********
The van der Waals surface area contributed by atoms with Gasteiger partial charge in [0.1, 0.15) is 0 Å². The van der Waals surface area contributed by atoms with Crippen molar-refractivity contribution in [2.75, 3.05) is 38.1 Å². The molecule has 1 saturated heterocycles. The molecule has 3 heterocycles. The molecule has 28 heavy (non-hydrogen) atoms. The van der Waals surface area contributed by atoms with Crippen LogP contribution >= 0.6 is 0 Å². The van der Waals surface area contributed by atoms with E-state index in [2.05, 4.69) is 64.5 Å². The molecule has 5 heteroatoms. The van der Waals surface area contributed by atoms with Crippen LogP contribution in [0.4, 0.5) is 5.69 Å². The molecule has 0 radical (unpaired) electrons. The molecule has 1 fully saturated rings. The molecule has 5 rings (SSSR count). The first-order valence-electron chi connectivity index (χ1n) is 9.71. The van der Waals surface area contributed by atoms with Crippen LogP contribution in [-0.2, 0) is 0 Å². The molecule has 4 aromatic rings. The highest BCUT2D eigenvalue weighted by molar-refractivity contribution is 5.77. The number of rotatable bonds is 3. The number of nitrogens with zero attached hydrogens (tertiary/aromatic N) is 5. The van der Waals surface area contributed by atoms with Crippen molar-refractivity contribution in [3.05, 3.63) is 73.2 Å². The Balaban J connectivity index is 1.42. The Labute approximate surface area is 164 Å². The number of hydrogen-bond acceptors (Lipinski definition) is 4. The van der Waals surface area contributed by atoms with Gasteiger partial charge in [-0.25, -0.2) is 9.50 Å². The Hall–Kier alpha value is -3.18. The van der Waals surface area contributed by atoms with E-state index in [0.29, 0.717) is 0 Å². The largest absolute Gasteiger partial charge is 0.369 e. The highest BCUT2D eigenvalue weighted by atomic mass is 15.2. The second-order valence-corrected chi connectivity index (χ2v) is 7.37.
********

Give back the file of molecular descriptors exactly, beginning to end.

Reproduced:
The van der Waals surface area contributed by atoms with Gasteiger partial charge in [0.1, 0.15) is 0 Å². The van der Waals surface area contributed by atoms with Crippen molar-refractivity contribution in [2.75, 3.05) is 38.1 Å². The molecule has 1 saturated heterocycles. The molecule has 3 heterocycles. The molecule has 28 heavy (non-hydrogen) atoms. The van der Waals surface area contributed by atoms with Crippen LogP contribution >= 0.6 is 0 Å². The van der Waals surface area contributed by atoms with E-state index in [2.05, 4.69) is 64.5 Å². The molecule has 5 heteroatoms. The van der Waals surface area contributed by atoms with Crippen LogP contribution in [0.4, 0.5) is 5.69 Å². The molecule has 0 radical (unpaired) electrons. The molecule has 1 fully saturated rings. The molecule has 5 rings (SSSR count). The first-order valence-electron chi connectivity index (χ1n) is 9.71. The van der Waals surface area contributed by atoms with Crippen LogP contribution in [-0.2, 0) is 0 Å². The molecule has 4 aromatic rings. The highest BCUT2D eigenvalue weighted by molar-refractivity contribution is 5.77. The number of rotatable bonds is 3. The number of nitrogens with zero attached hydrogens (tertiary/aromatic N) is 5. The van der Waals surface area contributed by atoms with Crippen molar-refractivity contribution in [3.05, 3.63) is 73.2 Å². The Balaban J connectivity index is 1.42. The Labute approximate surface area is 164 Å². The number of hydrogen-bond acceptors (Lipinski definition) is 4. The van der Waals surface area contributed by atoms with Gasteiger partial charge in [-0.25, -0.2) is 9.50 Å². The Hall–Kier alpha value is -3.18. The van der Waals surface area contributed by atoms with E-state index in [0.29, 0.717) is 0 Å². The largest absolute Gasteiger partial charge is 0.369 e. The highest BCUT2D eigenvalue weighted by atomic mass is 15.2. The second-order valence-corrected chi connectivity index (χ2v) is 7.37.